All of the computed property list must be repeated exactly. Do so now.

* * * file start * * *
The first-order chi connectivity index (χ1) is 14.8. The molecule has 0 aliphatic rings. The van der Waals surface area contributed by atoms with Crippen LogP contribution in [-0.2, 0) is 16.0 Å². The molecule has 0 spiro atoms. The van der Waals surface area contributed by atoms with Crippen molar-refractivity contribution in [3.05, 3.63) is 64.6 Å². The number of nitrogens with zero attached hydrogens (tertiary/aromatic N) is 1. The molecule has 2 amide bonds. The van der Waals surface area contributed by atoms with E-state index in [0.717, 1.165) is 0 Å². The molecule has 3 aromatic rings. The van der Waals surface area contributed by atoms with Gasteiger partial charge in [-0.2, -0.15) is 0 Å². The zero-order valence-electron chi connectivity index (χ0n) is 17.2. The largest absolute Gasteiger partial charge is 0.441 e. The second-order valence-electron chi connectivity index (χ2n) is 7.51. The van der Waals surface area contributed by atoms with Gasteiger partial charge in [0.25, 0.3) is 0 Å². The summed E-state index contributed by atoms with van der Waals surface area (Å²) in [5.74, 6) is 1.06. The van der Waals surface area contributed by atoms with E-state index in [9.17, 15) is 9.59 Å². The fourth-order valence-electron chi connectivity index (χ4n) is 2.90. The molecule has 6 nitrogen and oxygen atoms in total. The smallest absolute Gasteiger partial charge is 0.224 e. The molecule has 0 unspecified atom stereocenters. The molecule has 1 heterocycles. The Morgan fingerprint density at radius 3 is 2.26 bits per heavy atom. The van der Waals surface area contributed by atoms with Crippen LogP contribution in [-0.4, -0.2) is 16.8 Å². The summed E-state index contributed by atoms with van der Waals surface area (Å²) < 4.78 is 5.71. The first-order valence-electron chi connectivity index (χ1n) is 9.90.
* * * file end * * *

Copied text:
The first-order chi connectivity index (χ1) is 14.8. The molecule has 0 aliphatic rings. The van der Waals surface area contributed by atoms with Crippen LogP contribution in [-0.2, 0) is 16.0 Å². The molecule has 0 spiro atoms. The van der Waals surface area contributed by atoms with Crippen molar-refractivity contribution in [3.05, 3.63) is 64.6 Å². The number of nitrogens with zero attached hydrogens (tertiary/aromatic N) is 1. The molecule has 2 amide bonds. The van der Waals surface area contributed by atoms with E-state index in [0.717, 1.165) is 0 Å². The molecule has 3 aromatic rings. The van der Waals surface area contributed by atoms with Gasteiger partial charge in [-0.2, -0.15) is 0 Å². The zero-order valence-electron chi connectivity index (χ0n) is 17.2. The largest absolute Gasteiger partial charge is 0.441 e. The second-order valence-electron chi connectivity index (χ2n) is 7.51. The van der Waals surface area contributed by atoms with Gasteiger partial charge in [0.25, 0.3) is 0 Å². The summed E-state index contributed by atoms with van der Waals surface area (Å²) in [5.74, 6) is 1.06. The van der Waals surface area contributed by atoms with E-state index in [9.17, 15) is 9.59 Å². The fourth-order valence-electron chi connectivity index (χ4n) is 2.90. The molecule has 6 nitrogen and oxygen atoms in total. The smallest absolute Gasteiger partial charge is 0.224 e. The molecule has 0 unspecified atom stereocenters. The molecule has 1 heterocycles. The Morgan fingerprint density at radius 3 is 2.26 bits per heavy atom. The van der Waals surface area contributed by atoms with Crippen LogP contribution in [-0.4, -0.2) is 16.8 Å². The summed E-state index contributed by atoms with van der Waals surface area (Å²) < 4.78 is 5.71. The first-order valence-electron chi connectivity index (χ1n) is 9.90.